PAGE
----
The summer of 2019 was an unforgettable one for the Astros, who were roaring to a club-record 107 wins with one of the most potent offenses in baseball history. Houston already had a scary deep lineup before a burly Cuban slugger joined the party in June and rewrote the history books.
The impressive power display put on by designated hitter Yordan Alvarez, who bashed 27 homers and drove in 78 runs in 87 games en route to being a unanimous American League Rookie of the Year Award winner two years ago, left the Astros giddy about what could be next. After a lost 2020 in which Alvarez suffered a positive COVID-19 diagnosis and then had surgery on both knees after playing in only two games, the slugger is healthy and poised to return to his mashing ways.
“First off, I'm just really happy to be back here with the guys, and I'm super motivated to be back,” he said Saturday after a workout in West Palm Beach, Fla. “And I felt really good.”
The return of a healthy Alvarez should go a long way toward helping the Astros offense overcome the loss of George Springer, who signed with Toronto. Alvarez underwent arthroscopic surgery on both knees last August and has recovered, though the team is easing him back into spring workouts. The surgery repaired a slight tear of the patellar tendon in his right knee, and a routine cleanup was performed in his left knee, the team said.
Alvarez’s knees bothered him during the 2019 season, and that carried over into the spring of 2020. Not even a four-month shutdown because of the coronavirus was enough for the pain in his knees to subside, which is what led to the surgeries.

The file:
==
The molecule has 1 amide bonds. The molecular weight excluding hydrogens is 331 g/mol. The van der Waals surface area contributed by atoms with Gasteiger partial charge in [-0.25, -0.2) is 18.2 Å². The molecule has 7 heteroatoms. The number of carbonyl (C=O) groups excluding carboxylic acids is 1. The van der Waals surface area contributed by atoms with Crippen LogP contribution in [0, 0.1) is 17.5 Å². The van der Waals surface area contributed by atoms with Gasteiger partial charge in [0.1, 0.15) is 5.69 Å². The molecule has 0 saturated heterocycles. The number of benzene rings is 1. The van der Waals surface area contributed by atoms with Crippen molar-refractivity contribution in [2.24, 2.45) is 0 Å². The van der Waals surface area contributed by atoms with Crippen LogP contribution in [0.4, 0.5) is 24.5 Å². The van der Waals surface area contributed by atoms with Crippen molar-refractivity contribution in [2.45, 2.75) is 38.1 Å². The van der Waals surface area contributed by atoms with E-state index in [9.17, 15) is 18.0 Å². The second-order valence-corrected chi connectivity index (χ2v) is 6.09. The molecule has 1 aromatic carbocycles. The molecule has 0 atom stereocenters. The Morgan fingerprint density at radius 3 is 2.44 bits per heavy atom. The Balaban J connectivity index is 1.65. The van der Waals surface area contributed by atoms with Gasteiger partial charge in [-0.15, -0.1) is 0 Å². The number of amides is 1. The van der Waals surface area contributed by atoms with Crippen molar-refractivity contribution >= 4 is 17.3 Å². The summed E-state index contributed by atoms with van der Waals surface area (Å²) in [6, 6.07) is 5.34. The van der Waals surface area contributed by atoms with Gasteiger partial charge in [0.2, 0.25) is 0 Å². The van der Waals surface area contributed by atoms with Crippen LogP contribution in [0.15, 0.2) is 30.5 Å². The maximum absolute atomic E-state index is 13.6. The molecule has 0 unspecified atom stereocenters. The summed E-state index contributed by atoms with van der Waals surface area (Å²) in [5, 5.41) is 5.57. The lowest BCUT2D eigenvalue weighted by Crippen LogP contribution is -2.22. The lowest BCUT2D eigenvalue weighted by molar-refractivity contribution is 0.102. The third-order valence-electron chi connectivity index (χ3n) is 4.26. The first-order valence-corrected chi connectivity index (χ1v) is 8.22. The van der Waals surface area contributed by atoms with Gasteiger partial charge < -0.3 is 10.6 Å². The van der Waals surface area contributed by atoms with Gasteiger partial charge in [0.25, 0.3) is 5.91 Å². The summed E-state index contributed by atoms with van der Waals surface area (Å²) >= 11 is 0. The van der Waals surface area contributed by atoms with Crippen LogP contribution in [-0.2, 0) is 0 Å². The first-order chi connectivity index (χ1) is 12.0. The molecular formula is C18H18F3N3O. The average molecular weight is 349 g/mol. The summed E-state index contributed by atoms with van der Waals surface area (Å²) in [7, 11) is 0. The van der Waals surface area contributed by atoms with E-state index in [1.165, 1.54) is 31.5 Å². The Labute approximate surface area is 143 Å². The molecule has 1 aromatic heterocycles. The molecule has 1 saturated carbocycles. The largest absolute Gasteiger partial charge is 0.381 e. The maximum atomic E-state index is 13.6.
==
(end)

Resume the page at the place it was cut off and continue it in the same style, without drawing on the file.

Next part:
“Mentally, it was really tough because when I first got really ramped up to be ready for the team, I tested positive for COVID,” Alvarez said. “There was a lot of time where I wasn't physically able to do anything because I had to follow protocol. And I think when I was finally ready to get back and start training again, I tried to rush things a little bit too much, and maybe that was part of the reason why I had some difficulties with my knees, was just not being ready to train and then trying to get after it as quick as I could to be back with the team.”
The biggest dilemma surrounding Alvarez remains: Can he play the field? He started nine games in left field in ’19, including four when the Astros were playing in a National League park and couldn’t use the DH. With Alvarez's knees healthy, the Astros are hoping to try him out this spring at first base, like they did early in his Minor League career.
“If he’s able to move around like he did two years ago, he would be capable of playing first base,” Astros bench coach Joe Espada said. “It’s just a matter if the legs feel good enough to stop and push and take those tough angles that are required to play first base. If he’s healthy, we’re going to give it a shot and see how he looks. If he shows the movement and range he showed in 2018 when I first got here, I think he could be very capable of doing it.”
By playing Alvarez in the field from time to time, the Astros would have much more lineup flexibility. The one who would benefit the most would be 33-year-old outfielder Michael Brantley, who led the Astros last year with 26 starts at DH in 60 regular-season games. Any avenue to keep Alvarez’s potent bat in the lineup is worth exploring.
“Just to find any kind of way to get on the field is motivation enough for me,” Alvarez said. “Right now, I’m taking things slowly, but I know that as the days go on and I get more reps, get more comfortable, that I'm motivated to be out there.”